View towards Stour Provost
After an elapse of some three months (when we have at least made major progress along the South West Coast Path) we resume the Stour Valley Path at Fifehead Magdalene). We set off east across the fields towards Stour Provost.
Almost immediately a large clump of wild flowers, notably Common Fleabane, with lots of butterfly activity caught my eye. Almost immediately I was delighted to see my first Brown Argus of the year, closely followed by a pair of mating Common Blues. Also lots of Small Tortoiseshells.
Stour Provost is seemingly so named because between 1450 and 1925 it was owned by the Provost, fellows and scholars of King's College, Cambridge. Your first sight of the village is the restored water mill, now some distance from the river.
We also made a small detour to see the 14th/15th century church of St Michael.
Now we walked across fields to West Stour where we stopped for a rather premature lunch at the very good Ship Inn. We ate in the garden next to a large Buddleia bush which was absolutely covered with Small Tortoiseshells, a hundred or more. Some flower heads had four or five butterflies jockeying for position.
Suitably refreshed, we headed across a series of fields, many growing Sweetcorn, surely one of the the most boring of crops: its unattractive in itself and it blocks the view. The final field was mercifully open and offered a great view across open country to the north east.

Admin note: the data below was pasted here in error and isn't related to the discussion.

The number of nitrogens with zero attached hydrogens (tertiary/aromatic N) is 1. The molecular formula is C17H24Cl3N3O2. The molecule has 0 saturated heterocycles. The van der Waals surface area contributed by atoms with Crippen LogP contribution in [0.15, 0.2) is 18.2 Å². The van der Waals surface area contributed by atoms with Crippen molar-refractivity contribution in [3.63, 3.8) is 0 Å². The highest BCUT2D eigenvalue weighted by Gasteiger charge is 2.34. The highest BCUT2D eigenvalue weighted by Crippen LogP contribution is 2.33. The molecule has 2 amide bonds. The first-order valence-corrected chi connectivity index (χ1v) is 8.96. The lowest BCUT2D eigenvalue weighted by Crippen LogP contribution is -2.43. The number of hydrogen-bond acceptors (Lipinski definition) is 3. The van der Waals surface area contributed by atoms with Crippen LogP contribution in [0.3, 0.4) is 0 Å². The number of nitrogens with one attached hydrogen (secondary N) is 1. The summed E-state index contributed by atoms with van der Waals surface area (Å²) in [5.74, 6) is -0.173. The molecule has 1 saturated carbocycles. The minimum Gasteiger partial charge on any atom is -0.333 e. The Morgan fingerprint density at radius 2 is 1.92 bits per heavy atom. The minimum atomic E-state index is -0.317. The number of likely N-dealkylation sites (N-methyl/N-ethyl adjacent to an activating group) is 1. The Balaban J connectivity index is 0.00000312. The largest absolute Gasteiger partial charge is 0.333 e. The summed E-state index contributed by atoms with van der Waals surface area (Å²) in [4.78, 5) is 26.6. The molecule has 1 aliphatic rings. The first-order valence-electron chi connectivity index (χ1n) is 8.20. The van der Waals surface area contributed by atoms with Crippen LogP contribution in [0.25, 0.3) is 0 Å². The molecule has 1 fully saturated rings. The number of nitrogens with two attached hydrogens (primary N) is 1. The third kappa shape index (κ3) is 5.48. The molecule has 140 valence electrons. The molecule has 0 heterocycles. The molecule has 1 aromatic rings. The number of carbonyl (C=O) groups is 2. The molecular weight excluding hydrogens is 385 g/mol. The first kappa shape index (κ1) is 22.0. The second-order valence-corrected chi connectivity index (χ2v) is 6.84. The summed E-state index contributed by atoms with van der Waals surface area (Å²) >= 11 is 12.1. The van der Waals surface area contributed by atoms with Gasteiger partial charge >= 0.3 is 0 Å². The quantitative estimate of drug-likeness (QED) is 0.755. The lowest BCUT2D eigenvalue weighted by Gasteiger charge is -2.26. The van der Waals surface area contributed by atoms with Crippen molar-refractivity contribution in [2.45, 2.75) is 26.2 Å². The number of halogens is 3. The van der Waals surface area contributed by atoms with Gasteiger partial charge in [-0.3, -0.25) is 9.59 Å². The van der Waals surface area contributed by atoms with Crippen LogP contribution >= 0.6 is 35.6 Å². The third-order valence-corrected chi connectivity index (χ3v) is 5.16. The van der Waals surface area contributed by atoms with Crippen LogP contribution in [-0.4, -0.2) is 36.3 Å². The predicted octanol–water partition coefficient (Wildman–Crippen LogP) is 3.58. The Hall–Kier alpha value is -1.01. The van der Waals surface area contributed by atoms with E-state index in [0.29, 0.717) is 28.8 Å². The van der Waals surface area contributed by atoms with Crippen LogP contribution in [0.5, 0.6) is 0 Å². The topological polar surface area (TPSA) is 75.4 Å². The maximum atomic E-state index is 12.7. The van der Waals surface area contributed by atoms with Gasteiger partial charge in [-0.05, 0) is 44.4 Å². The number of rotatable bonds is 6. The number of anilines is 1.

There was also a view back (south) along the Stour Valley.
The river is by now very narrow and somewhat overgrown.
At the end of the fields we followed a road, the intriguingly named Nations Road, to reach the outskirt of Gillingham (unlike the one in Kent, it is pronounced with a hard G). We passed through newish housing developments on the edge of the town, which seems to have had substantial growth in recent years.
At Wyke we passed an imposing former brewery. The classical columns and statue on the right are part of the architectural antiques shop next door.
Further fields brought us to Milton on Stour from where we followed the road up to Silton.
Conditions: warm and sunny for the most part, but quite a lot of cloud.
Distance: 7.5 miles. Total now covered 54.5 miles.
Guide: The new Stour Valley Path by Edward R Griffiths, Greenfield Books, 1998, but sadly out of print.
Map: Explorer 129 (Yeovil & Sherborne).
Rating: three stars. Not really very interesting walking, although the butterflies made up for it.